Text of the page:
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The state of Assam lies in the north eastern part of India. It is a land which is filled with blankets of tea plantation and wild forests. The mighty river Brahmaputra cuts across the state, providing for the general need of food and water of the local population, and has also created a breath-taking landscape. The capital of the state is Dispur and the largest city is Guwahati, which is also one of the fastest growing cities of the world. The river side town Dibrugarh is famous for being called the tea capital of the world. The state shares international borders with two countries namely Bhutan and Bangladesh and has recently witnessed an high influx of Bangladeshi immigrants. Assam is famous for its world class tea, oil and petroleum resources, muga silk and very rich bio diversity. The monsoons bless the region with a lot of rainfall, allowing for lush green landscapes to flourish. The region is listed among the top bio-diversity hotspots of the world.

Things to do while in Assam ~

1. Visit a tea plantation: - A major area of the state’s landscape is filled with tea gardens, providing the world with one of the finest tea, with exports reaching all over the world. The gardens seem magical and to visit one is to get lost in a land filled with the greenery of tea plantation all around you. It is a must to visit a factory and taste the different varieties of tea grown. They give you a sense of serenity and calmness.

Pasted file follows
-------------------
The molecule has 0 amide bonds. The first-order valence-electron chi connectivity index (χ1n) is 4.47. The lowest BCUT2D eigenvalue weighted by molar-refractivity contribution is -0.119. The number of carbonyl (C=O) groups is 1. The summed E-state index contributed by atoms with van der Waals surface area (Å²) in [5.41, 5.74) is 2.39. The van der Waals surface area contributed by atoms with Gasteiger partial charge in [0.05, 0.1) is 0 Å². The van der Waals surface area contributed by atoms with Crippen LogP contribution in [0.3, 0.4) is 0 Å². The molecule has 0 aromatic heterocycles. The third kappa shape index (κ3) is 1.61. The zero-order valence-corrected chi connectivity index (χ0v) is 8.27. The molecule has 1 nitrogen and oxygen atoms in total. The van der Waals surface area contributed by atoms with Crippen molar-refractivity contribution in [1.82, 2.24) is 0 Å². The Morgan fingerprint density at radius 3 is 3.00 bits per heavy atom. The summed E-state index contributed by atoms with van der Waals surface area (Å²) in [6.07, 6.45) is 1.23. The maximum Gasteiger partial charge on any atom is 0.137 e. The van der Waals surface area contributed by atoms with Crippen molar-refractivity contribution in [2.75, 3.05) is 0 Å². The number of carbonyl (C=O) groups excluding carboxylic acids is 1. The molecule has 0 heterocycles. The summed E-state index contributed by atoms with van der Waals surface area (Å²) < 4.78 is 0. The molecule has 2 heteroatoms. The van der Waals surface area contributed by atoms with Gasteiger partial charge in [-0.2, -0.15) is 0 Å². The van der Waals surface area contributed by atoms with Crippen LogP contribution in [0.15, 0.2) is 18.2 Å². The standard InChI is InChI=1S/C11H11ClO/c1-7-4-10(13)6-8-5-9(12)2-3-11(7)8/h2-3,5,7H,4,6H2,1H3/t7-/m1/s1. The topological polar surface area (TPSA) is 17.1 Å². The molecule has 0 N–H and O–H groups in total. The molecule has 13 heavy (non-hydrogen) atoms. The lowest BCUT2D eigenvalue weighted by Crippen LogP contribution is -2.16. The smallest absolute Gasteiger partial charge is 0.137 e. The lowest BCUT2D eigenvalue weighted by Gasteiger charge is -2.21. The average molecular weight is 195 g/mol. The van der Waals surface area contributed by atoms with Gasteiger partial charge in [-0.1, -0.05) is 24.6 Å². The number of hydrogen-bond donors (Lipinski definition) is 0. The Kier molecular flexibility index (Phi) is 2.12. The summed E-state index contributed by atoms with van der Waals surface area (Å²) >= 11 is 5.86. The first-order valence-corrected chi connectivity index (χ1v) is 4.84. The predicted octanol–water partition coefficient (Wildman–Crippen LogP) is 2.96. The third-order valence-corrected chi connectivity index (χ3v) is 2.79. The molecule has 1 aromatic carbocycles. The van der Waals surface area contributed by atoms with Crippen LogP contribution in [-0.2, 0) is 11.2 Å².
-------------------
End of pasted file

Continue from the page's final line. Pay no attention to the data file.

2. Visit to the various wildlife sanctuaries: - Assam is blessed with a wide variety of wildlife. It is a heaven for nature enthusiasts, boasting a total of fifteen spots of wild eco systems. Two of these are world famous and are also world heritage sites, namely the Kaziranga National Park and the Manas Wildlife Sanctuary. The various animals to be found in the forests of Assam are the great Indian one horned Rhinoceros, Tiger, the spotted Deer, Wild Buffalo, swamp Deer, Golden Langur, Clouded Leopard, Gibbon, Pigmy Hog, the Golden Cat, Giant Civet, Asiatic Elephants, Reptiles etc. The monsoons bless the region with a lot of rainfall, allowing for lush green landscapes to flourish. The region is listed among the top bio-diversity hotspots of the world.

3. A boat ride on the Brahmaputra: - Brahmaputra is the mightiest river of India. It is a trans-boundary river and one of the largest rivers of Asia. The river flows for thousand miles in the great mountains of the Himalayas before entering Assam, and in the process dumping all the water into the plains of Assam, creating the widest river in India. The width of the river sometimes exceeds 7 miles, creating vast river islands. A ride in this river provides you a breath taking scenery, with a view of the Himalayas in the north, it makes it more majestic. If you are lucky you will be able to catch a glimpse of a group of Gangetic Dolphins playing in the holy waters of the river.

4. Visit the river island of Majuli: - The largest river Island of Asia, Majuli is as huge as 500 kilometers square. The island has a colorful tribal culture, and is famous for pottery and mask making. It has a rich heritage and the inhabitants are beautiful people. Famous for Neo-Vaisnavite culture, a visitor to this island is sure to find spiritual and inner calmness.

5. Visit to Shivsagar (Shiva’s Ocean):- Shivsagar is famous for its rich history. It is a heritage place with numerous historical monuments, all built by the Ahoms who ruled Assam till the 1800′s. The most famous is a temple dedicated to the Hindu God of destruction, Lord Shiva.